The Endangered Fate of the Javan Rhino in Indonesia

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    Javan Rhino

    The World Conservation Organization or World Wide Fund for Nature (WWF) Indonesia states that two of the five species of rhinos that are critically endangered in the world currently live in Indonesia.

    The first species is the Sumatran rhino (Dicerorhinus sumatrensis), the only Asian rhino that has two horns, and the other species that survives in Indonesian forests is the Javan Rhino (Rhinoceros sondaicus), which has only one horn.

    Both of these species survive the threat of extinction due to habitat constriction, infectious diseases, and illegal hunting.

    The World Conservation Organization or World Wide Fund for Nature (WWF) Indonesia states that two of the five species of rhinos that are critically endangered in the world currently live in Indonesia.

    The first species is the Sumatran rhino (Dicerorhinus sumatrensis), the only Asian rhino that has two horns, and the other species that survives in Indonesian forests is the Javan Rhino (Rhinoceros sondaicus), which has only one horn.

    Both of these species survive the threat of extinction due to habitat constriction, infectious diseases, and illegal hunting.

    In the ‘red list’ of the IUCN (International Union for Conservation of Nature) World Conservation Institute and in Law Number 5 of 1990 concerning the Conservation of Living Natural Resources and their Ecosystems, both species are categorized as critically endangered (CR).

    The regulation stipulates that these two species cannot be harmed, killed, kept or trafficked and if this law is violated, the perpetrator will be subject to a prison sentence of 5 years and a fine of Rp100 million.

    WWF said that just like elephants are hunted for their ivory, rhinos are hunted for their horns and then sold on the black market. Its trade, even to the international market, is a transnational crime.

    Rhino horn is believed to be a traditional medicine that can cure various diseases, but in reality this is not scientifically proven. Rhino horn is composed of keratin like human nails and hair, so it doesn’t have any properties.

    Endangered Conservation of the Javan Rhino

    Minister of Environment and Forestry (LHK) Siti Nurbaya said the Javan rhino population in Indonesia until 2019 was 72 individuals.

    “There are 72 Javanese bada individuals with a composition of 39 males and 33 females,” said Siti quoting Antara, Tuesday (15/9).

    Nowadays, Javan rhino conservation efforts only exist in the Ujung Kulon Peninsula, namely the Ujung Kulon National Park (TNUK) in Banten Province.

    The Director of Biodiversity Conservation of the Ministry of Environment and Forestry, Indra Exploitasia, confirmed that there has been no change in Indonesia’s conservation status in 2019, where the Javan rhino has not yet changed its status, with one population numbering under 100.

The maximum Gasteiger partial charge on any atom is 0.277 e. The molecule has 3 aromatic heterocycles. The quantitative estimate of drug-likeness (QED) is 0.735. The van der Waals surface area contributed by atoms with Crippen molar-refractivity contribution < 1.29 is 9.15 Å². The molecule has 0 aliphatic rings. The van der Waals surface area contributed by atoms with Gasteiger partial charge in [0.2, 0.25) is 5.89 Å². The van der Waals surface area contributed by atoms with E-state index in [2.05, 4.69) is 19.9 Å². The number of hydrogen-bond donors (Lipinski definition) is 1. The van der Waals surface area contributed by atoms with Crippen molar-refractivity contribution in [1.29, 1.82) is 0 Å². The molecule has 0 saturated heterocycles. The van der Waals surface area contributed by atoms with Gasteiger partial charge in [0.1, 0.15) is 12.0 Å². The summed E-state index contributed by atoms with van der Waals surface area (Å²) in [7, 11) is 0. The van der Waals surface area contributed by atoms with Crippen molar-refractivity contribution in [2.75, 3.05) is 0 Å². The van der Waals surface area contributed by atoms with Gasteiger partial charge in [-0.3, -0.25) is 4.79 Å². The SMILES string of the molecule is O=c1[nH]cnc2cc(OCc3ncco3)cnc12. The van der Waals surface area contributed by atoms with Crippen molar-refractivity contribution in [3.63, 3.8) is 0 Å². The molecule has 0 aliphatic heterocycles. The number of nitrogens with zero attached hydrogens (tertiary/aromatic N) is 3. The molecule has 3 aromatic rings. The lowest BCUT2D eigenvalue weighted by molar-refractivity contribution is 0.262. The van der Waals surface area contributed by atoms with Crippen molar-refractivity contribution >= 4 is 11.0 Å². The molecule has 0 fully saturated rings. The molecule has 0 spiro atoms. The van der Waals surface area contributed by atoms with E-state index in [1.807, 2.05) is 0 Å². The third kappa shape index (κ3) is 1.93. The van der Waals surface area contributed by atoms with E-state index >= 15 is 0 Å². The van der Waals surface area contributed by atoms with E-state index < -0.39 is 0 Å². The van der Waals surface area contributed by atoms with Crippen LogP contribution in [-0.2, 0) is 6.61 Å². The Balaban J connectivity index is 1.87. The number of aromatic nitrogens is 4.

“So, until now the status is still critically in danger. So, it is not extinct,” he said.

    Data from the Indonesian Rhino Foundation (YBI) refers to the release of the Ujung Kulon National Park (TNUK) in 2016, the number of Javan rhinos is only 67, and the Javan rhino population is currently only found in Ujung Kulon.

    The Ministry of Environment and Forestry, said Indra, is still waiting for the latest IUCN data because the Ministry of Environment and Forestry uses all the categories established by the IUCN as the basis for determining conservation status in Indonesia.

    Regarding the number of Javan rhinos recorded by the Ministry of Environment and Forestry when compared to data from the TNUK Center for 2016, he said that there was an increase compared to the data from the TNUK Center for 2016, namely the Javan rhino population increased from 62 to 68 individuals.

    “At least, we can already see that there is an increase in one particular habitat condition, namely the Javan rhino is increasing,” he said.

    If Indra Exploitasia stated that the Javan rhino population was 68 in 2019, while the Minister of Environment and Forestry Siti Nurbaya said that it had reached 72 in 2020, quantitatively there was an increase.

    The IUCN stated that there are nine categories of “red list” in conservation status, namely first: not evaluated (not evaluated / NE), second, lack of data (data deficient / DD), third, least concern (LC), fourth, near threatened (NT).

    Then, the fifth is vulnerable (Vu), sixth, endangered (EN), seventh is critically endangered (CR), eighth, extinct in the wild / EW, and ninth extinct. .

    Judging from the threat status of the Javan rhino, and also the Sumatran rhino, if we refer to the IUCN ‘red list’ it is categorized as critically endangered (CR), which is a category one level below extinction in nature, it is inevitable that serious conservation efforts must be taken to protect wildlife. this.

    The protection of the Javan rhino is absolutely necessary so that it does not follow in the footsteps of the extinction of the Bali tiger (Panthera tigris balica) and the Javan tiger (Panthera tigris sondaica).